Hell of a Hellboy Resurgence

John Byrne's Next Men #21

Continuing my theme of movie-related articles, Hellboy fans are excited about the news that there will be a new movie on the way.

What I’m most intrigued about is that, reportedly, it will be an R-rated horror film. Sure, that limits the audience, but I find it refreshing; the Marvel action-comedy formula has gotten tired. I’m hoping “Thor: Ragnarok” will be great (I will definitely buy a ticket to see it), but the trailers look too much like “Guardians of the Galaxy” especially when I see Thor and Hulk bantering. It looks like a 1980s buddy cop movie.

The first two Hellboy movies were definitely in the action-comedy genre with a little horror mixed in, but an R-rated Hellboy focusing more on the horror aspect sounds great. Judging by the success of “Logan” and “Deadpool,” adult fans are ready for something different. As reported this past weekend at San Diego Comic Con, Spawn is on the path to a reboot as well, and, like Hellboy, it’s being touted as an R-rated horror movie more so than a superhero action-comedy. This could be a game-changer for superhero movies.

When it comes to movies, I hate trendy. Trendy leads to formulaic movie making, and formulaic movies become boring, which is what is happening to Marvel. Ever since the success of “Avengers” and “Guardians of the Galaxy,” both of which I enjoyed, the majority of the subsequent Marvel films have leaned heavily on the comedy. As a lifelong comic fan, what I enjoyed was the drama a good story could create. Ed Brubaker’s “Death of Captain America” storyline had my eyes glued to every page, I was shocked when Kraven committed suicide in “Kraven’s Last Hunt,” and there was nothing funny about either of those.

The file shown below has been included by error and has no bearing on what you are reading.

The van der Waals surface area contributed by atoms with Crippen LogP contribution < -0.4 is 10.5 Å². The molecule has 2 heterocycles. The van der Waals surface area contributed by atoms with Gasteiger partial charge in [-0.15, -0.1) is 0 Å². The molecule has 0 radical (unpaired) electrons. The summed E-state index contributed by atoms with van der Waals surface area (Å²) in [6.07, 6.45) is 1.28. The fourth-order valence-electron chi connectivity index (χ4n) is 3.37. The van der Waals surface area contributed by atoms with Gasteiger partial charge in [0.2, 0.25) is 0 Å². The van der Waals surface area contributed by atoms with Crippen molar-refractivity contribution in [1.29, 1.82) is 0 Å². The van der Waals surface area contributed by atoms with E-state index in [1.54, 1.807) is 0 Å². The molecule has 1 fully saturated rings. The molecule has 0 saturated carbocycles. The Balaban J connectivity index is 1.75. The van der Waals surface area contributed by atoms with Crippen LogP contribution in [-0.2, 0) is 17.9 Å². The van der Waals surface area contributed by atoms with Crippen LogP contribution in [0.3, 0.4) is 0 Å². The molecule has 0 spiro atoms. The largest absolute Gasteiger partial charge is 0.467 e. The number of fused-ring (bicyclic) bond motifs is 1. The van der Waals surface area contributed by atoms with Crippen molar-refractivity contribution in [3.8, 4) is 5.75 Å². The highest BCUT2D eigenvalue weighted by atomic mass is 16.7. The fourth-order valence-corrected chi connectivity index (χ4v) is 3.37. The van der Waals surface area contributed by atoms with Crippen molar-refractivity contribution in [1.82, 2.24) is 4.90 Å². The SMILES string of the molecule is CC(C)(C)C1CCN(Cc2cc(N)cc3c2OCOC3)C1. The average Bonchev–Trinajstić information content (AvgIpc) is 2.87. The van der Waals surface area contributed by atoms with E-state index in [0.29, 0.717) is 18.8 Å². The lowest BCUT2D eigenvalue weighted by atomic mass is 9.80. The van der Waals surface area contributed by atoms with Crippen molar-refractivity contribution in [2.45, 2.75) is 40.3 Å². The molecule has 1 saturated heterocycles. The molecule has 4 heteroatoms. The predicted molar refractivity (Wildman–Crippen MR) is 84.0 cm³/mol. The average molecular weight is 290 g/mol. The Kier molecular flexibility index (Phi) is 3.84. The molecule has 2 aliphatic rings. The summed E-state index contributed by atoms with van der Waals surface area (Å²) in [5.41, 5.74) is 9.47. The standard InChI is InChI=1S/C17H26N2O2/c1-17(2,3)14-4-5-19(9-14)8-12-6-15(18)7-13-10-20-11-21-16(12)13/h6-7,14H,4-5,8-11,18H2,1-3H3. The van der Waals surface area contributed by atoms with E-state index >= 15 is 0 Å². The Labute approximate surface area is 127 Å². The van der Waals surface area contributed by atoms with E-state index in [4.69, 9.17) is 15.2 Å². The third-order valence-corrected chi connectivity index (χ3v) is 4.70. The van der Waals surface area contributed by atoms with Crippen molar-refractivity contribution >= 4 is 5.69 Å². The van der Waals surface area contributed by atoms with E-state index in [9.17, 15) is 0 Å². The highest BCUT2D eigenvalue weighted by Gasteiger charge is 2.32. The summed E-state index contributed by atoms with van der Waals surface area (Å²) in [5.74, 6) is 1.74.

Judging by recent box office numbers, I’m not alone in my views.

While not necessarily a flop, “Spider-Man: Homecoming” has so far underperformed. It experienced a massive drop in ticket sales from week to week. A lot of that, I believe, comes from fans growing bored with Marvel’s action-comedy formula.

Enter: the superhero-themed horror movie.

It’s much too early to predict whether or not either the Spawn or Hellboy reboots will be successes, but the potential is there. I’m not saying I want to see Marvel switch gears and make R-rated horror movies, but it would be a refreshing change to see Marvel Studios churn out the occasional dramatic film. If one of those two movies strikes it big in the box office, this could be the signal to Marvel/Disney to change the formula at least a little.

So what does this mean to comic collectors?

As I previously wrote, the Spawn news is enough to get people buying old issues of the Todd McFarlane series. The same thing applies to Hellboy. As more news comes out about the new movie, the more interest those comics get.

Personally, I’m trying to get my hands on a first appearance of Hellboy. Most prices, for a high-grade copy, are between $150-$200. GoCollect has the average for a 9.0 copy of “Next Men” #21 (which is his first full appearance although his first actual appearance is in “San Diego Comic-Con Comics” #2) selling at $61.10. This is a perfect time to get a copy of this one, but I’d advise you to be picky and not jump on the first one you see.

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